- The UK refuses to give any credit for US tax suffered by the LLC member. This is explained as follows:
a) If Taxpayer A pays £x of Taxpayer B’s tax, Taxpayer A is not allowed to reduce their own liability by £x. (This is a basic principle in both the UK and the US)
b) As far as the UK is concerned:
i. The profits of the LLC are taxed in the hands of the LLC itself. (The LLC is Taxpayer B.)
ii. The LLC member (i.e. Taxpayer A) has paid some of Taxpayer B’s tax.
iii. That payment by the LLC member (Taxpayer A) cannot be used to offset their own UK tax liability on the income distribution received from the LLC.
- The result is that the LLC member bears the cost of:
a) US tax on 100% of their pro-rata share of LLC income.
b) Full UK tax on the amount of that part of the profit share distributed.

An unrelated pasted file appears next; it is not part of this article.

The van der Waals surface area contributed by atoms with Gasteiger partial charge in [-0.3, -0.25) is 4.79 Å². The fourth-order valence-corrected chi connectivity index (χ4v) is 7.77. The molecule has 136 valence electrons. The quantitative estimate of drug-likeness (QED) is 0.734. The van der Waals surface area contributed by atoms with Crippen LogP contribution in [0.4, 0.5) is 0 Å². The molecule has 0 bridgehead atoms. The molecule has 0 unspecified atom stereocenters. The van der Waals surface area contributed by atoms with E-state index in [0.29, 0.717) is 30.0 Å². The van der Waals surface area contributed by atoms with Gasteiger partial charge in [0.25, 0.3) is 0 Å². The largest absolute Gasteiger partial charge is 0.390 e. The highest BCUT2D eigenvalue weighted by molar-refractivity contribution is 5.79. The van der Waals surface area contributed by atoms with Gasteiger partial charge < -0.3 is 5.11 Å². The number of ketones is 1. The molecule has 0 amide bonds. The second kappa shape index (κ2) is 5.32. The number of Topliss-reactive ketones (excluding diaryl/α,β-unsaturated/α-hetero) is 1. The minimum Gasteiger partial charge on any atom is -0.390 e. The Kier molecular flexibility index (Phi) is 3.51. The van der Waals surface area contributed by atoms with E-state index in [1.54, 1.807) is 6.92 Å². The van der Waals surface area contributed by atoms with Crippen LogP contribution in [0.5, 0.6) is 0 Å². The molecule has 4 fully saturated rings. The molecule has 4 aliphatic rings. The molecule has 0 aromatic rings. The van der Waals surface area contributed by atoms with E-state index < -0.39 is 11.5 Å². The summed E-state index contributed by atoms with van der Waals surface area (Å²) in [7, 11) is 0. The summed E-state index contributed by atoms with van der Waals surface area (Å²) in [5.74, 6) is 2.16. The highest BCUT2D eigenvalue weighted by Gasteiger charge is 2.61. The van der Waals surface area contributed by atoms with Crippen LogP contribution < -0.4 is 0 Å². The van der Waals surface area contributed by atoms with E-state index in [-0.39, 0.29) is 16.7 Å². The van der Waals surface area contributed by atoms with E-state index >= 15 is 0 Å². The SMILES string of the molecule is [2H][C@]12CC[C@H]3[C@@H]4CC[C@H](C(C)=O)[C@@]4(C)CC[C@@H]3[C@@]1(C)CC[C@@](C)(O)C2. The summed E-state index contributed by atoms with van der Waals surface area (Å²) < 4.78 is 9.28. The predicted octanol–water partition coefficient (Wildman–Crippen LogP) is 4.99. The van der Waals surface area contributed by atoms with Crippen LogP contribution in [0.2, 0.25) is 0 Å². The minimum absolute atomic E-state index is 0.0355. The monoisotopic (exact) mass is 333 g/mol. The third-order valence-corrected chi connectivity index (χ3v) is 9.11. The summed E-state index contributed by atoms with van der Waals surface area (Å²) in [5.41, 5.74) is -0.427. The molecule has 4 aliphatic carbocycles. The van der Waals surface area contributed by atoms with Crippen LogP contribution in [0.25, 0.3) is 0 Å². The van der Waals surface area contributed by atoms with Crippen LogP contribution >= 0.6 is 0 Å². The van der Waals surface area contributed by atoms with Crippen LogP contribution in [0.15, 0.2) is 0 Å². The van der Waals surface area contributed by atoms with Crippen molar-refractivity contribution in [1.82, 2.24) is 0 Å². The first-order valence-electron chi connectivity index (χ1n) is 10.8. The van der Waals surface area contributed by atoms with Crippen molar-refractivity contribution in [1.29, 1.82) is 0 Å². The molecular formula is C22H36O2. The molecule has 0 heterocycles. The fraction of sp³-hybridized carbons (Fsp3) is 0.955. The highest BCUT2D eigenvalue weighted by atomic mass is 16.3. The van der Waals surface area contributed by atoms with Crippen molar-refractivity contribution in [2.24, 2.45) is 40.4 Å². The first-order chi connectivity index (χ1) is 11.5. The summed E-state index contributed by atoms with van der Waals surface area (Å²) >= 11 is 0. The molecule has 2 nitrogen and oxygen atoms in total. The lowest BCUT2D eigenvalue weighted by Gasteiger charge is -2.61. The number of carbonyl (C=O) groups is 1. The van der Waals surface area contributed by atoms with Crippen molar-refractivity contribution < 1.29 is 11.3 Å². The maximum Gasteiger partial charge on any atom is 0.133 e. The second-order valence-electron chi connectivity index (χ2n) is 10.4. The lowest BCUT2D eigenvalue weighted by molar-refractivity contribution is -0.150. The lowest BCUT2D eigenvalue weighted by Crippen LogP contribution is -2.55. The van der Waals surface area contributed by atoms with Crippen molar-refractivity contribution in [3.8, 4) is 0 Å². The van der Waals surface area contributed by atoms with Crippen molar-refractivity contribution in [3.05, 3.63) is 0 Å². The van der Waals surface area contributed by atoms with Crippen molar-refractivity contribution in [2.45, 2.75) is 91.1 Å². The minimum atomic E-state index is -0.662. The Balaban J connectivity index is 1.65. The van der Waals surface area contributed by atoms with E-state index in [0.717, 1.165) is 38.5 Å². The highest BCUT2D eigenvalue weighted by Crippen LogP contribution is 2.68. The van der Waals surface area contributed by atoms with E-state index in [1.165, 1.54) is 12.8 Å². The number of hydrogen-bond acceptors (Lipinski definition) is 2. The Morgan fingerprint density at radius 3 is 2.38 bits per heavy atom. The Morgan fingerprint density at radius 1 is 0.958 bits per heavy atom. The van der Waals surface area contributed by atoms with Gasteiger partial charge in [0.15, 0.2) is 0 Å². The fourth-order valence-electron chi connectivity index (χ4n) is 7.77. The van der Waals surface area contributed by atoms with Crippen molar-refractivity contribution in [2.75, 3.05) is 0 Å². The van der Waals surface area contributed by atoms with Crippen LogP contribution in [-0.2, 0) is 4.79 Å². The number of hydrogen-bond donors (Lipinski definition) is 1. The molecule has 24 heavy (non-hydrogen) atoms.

B. US citizens and ‘green card’ holders who live and work in the UK and are resident in the UK for local tax purposes:
- The UK position is the same as outlined above for the non-American.
- No credit is given in the UK for US tax paid on the member’s pro-rata share of LLC income.
- However, US citizens and ‘green card’ holders are potentially able to credit foreign taxes against their US Federal Income Tax.
- Unfortunately, that is of no help in this situation:
a) The US allows a foreign tax credit against that part of the individual’s Federal Income Tax liability attributable to income/gains arising outside the US.
b) In this LLC situation, the LLC’s income arises from sources within the US.
c) As none of the LLC’s income arises outside the US, none of the member’s Federal Income Tax liability attributable to LLC income is eligible to be offset by foreign tax credits.
Can the US/UK Tax Treaty (“the Treaty”) be of any assistance?